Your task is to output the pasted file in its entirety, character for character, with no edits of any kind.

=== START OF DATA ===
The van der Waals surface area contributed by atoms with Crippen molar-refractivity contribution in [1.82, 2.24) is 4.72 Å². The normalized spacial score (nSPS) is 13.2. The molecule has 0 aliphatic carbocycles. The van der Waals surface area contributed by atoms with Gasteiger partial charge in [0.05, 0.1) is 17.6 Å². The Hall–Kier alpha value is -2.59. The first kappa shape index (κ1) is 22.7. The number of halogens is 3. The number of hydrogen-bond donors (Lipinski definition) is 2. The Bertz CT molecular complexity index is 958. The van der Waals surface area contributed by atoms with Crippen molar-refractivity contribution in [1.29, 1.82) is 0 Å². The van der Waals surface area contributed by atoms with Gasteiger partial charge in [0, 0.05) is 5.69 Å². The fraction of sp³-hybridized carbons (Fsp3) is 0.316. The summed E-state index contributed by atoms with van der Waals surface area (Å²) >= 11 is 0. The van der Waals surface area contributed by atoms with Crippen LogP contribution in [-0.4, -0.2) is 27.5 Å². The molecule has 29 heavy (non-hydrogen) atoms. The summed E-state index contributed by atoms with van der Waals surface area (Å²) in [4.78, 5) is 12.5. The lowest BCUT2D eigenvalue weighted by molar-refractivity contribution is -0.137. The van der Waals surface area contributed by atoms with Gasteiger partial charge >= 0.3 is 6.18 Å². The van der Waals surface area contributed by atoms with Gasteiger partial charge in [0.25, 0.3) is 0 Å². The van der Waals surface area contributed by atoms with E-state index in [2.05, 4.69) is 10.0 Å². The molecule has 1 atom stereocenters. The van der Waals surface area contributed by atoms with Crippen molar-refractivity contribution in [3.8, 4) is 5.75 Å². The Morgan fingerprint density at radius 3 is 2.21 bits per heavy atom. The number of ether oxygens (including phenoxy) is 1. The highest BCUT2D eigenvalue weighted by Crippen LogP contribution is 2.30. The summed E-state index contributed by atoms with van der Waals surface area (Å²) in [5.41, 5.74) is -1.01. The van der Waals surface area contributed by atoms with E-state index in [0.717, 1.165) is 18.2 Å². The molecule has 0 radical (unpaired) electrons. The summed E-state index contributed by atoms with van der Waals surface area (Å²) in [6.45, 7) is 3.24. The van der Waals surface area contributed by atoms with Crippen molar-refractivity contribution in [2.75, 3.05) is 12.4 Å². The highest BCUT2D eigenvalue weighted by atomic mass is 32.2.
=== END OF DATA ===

The van der Waals surface area contributed by atoms with Crippen molar-refractivity contribution in [1.82, 2.24) is 4.72 Å². The normalized spacial score (nSPS) is 13.2. The molecule has 0 aliphatic carbocycles. The van der Waals surface area contributed by atoms with Gasteiger partial charge in [0.05, 0.1) is 17.6 Å². The Hall–Kier alpha value is -2.59. The first kappa shape index (κ1) is 22.7. The number of halogens is 3. The number of hydrogen-bond donors (Lipinski definition) is 2. The Bertz CT molecular complexity index is 958. The van der Waals surface area contributed by atoms with Crippen molar-refractivity contribution in [1.29, 1.82) is 0 Å². The van der Waals surface area contributed by atoms with Gasteiger partial charge in [0, 0.05) is 5.69 Å². The fraction of sp³-hybridized carbons (Fsp3) is 0.316. The summed E-state index contributed by atoms with van der Waals surface area (Å²) >= 11 is 0. The van der Waals surface area contributed by atoms with Crippen LogP contribution in [-0.4, -0.2) is 27.5 Å². The molecule has 29 heavy (non-hydrogen) atoms. The summed E-state index contributed by atoms with van der Waals surface area (Å²) in [4.78, 5) is 12.5. The lowest BCUT2D eigenvalue weighted by molar-refractivity contribution is -0.137. The van der Waals surface area contributed by atoms with Gasteiger partial charge >= 0.3 is 6.18 Å². The van der Waals surface area contributed by atoms with Gasteiger partial charge in [0.25, 0.3) is 0 Å². The van der Waals surface area contributed by atoms with E-state index in [2.05, 4.69) is 10.0 Å². The molecule has 1 atom stereocenters. The van der Waals surface area contributed by atoms with Crippen molar-refractivity contribution in [3.8, 4) is 5.75 Å². The Morgan fingerprint density at radius 3 is 2.21 bits per heavy atom. The number of ether oxygens (including phenoxy) is 1. The highest BCUT2D eigenvalue weighted by Crippen LogP contribution is 2.30. The summed E-state index contributed by atoms with van der Waals surface area (Å²) in [5.41, 5.74) is -1.01. The van der Waals surface area contributed by atoms with E-state index in [0.717, 1.165) is 18.2 Å². The molecule has 0 radical (unpaired) electrons. The summed E-state index contributed by atoms with van der Waals surface area (Å²) in [6.45, 7) is 3.24. The van der Waals surface area contributed by atoms with Crippen molar-refractivity contribution in [2.75, 3.05) is 12.4 Å². The highest BCUT2D eigenvalue weighted by atomic mass is 32.2.